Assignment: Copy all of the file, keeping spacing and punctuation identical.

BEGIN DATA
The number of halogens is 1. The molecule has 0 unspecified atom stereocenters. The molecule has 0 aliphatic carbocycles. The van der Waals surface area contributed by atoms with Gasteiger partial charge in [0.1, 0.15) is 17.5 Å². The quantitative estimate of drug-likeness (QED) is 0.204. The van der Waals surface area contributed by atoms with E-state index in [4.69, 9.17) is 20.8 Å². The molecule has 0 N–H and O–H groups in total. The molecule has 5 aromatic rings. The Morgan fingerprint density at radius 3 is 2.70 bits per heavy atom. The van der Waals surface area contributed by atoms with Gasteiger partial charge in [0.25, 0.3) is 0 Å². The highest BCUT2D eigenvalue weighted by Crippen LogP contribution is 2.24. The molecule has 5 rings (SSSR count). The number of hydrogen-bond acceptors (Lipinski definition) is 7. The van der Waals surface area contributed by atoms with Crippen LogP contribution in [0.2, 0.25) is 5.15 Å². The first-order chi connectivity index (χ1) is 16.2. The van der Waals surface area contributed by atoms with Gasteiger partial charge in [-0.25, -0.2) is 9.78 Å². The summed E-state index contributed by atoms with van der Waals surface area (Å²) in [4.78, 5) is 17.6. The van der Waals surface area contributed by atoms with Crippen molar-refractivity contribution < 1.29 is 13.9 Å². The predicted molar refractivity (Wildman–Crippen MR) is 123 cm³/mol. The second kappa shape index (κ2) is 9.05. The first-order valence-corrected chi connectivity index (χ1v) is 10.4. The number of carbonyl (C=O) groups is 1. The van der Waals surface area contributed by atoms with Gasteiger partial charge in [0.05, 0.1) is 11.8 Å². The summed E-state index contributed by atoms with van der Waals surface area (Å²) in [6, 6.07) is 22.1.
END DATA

The number of halogens is 1. The molecule has 0 unspecified atom stereocenters. The molecule has 0 aliphatic carbocycles. The van der Waals surface area contributed by atoms with Gasteiger partial charge in [0.1, 0.15) is 17.5 Å². The quantitative estimate of drug-likeness (QED) is 0.204. The van der Waals surface area contributed by atoms with E-state index in [4.69, 9.17) is 20.8 Å². The molecule has 0 N–H and O–H groups in total. The molecule has 5 aromatic rings. The Morgan fingerprint density at radius 3 is 2.70 bits per heavy atom. The van der Waals surface area contributed by atoms with Gasteiger partial charge in [0.25, 0.3) is 0 Å². The highest BCUT2D eigenvalue weighted by Crippen LogP contribution is 2.24. The molecule has 5 rings (SSSR count). The number of hydrogen-bond acceptors (Lipinski definition) is 7. The van der Waals surface area contributed by atoms with Crippen LogP contribution in [0.2, 0.25) is 5.15 Å². The first-order chi connectivity index (χ1) is 16.2. The van der Waals surface area contributed by atoms with Gasteiger partial charge in [-0.25, -0.2) is 9.78 Å². The summed E-state index contributed by atoms with van der Waals surface area (Å²) in [4.78, 5) is 17.6. The van der Waals surface area contributed by atoms with Crippen molar-refractivity contribution < 1.29 is 13.9 Å². The predicted molar refractivity (Wildman–Crippen MR) is 123 cm³/mol. The second kappa shape index (κ2) is 9.05. The first-order valence-corrected chi connectivity index (χ1v) is 10.4. The number of carbonyl (C=O) groups is 1. The van der Waals surface area contributed by atoms with Gasteiger partial charge in [0.05, 0.1) is 11.8 Å². The summed E-state index contributed by atoms with van der Waals surface area (Å²) in [6, 6.07) is 22.1.